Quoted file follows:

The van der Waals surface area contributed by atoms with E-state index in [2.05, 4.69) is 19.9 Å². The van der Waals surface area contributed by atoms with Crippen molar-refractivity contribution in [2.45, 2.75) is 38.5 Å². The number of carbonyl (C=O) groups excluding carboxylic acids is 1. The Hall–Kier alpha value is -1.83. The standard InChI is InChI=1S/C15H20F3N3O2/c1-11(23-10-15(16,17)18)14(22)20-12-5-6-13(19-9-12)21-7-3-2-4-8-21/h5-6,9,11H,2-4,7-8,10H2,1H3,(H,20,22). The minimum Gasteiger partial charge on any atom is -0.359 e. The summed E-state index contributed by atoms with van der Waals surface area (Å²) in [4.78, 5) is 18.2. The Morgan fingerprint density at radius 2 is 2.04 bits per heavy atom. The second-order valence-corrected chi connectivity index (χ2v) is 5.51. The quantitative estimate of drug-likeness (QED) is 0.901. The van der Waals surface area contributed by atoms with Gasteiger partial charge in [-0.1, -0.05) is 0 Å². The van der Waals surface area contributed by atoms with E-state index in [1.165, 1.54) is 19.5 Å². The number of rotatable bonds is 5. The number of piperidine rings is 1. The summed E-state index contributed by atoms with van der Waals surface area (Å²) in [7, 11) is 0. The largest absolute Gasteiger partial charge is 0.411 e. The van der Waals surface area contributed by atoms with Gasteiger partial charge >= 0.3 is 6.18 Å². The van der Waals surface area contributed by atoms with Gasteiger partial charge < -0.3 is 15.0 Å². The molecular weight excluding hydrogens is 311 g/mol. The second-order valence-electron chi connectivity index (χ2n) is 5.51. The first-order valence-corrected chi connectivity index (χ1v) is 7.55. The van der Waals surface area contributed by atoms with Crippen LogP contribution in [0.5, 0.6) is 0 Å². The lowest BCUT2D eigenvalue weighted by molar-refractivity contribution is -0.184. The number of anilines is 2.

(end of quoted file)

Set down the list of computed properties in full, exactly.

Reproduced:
The van der Waals surface area contributed by atoms with E-state index in [2.05, 4.69) is 19.9 Å². The van der Waals surface area contributed by atoms with Crippen molar-refractivity contribution in [2.45, 2.75) is 38.5 Å². The number of carbonyl (C=O) groups excluding carboxylic acids is 1. The Hall–Kier alpha value is -1.83. The standard InChI is InChI=1S/C15H20F3N3O2/c1-11(23-10-15(16,17)18)14(22)20-12-5-6-13(19-9-12)21-7-3-2-4-8-21/h5-6,9,11H,2-4,7-8,10H2,1H3,(H,20,22). The minimum Gasteiger partial charge on any atom is -0.359 e. The summed E-state index contributed by atoms with van der Waals surface area (Å²) in [4.78, 5) is 18.2. The Morgan fingerprint density at radius 2 is 2.04 bits per heavy atom. The second-order valence-corrected chi connectivity index (χ2v) is 5.51. The quantitative estimate of drug-likeness (QED) is 0.901. The van der Waals surface area contributed by atoms with Gasteiger partial charge in [-0.1, -0.05) is 0 Å². The van der Waals surface area contributed by atoms with E-state index in [1.165, 1.54) is 19.5 Å². The number of rotatable bonds is 5. The number of piperidine rings is 1. The summed E-state index contributed by atoms with van der Waals surface area (Å²) in [7, 11) is 0. The largest absolute Gasteiger partial charge is 0.411 e. The van der Waals surface area contributed by atoms with Gasteiger partial charge >= 0.3 is 6.18 Å². The van der Waals surface area contributed by atoms with Gasteiger partial charge < -0.3 is 15.0 Å². The molecular weight excluding hydrogens is 311 g/mol. The second-order valence-electron chi connectivity index (χ2n) is 5.51. The first-order valence-corrected chi connectivity index (χ1v) is 7.55. The van der Waals surface area contributed by atoms with Crippen LogP contribution in [0.5, 0.6) is 0 Å². The lowest BCUT2D eigenvalue weighted by molar-refractivity contribution is -0.184. The number of anilines is 2.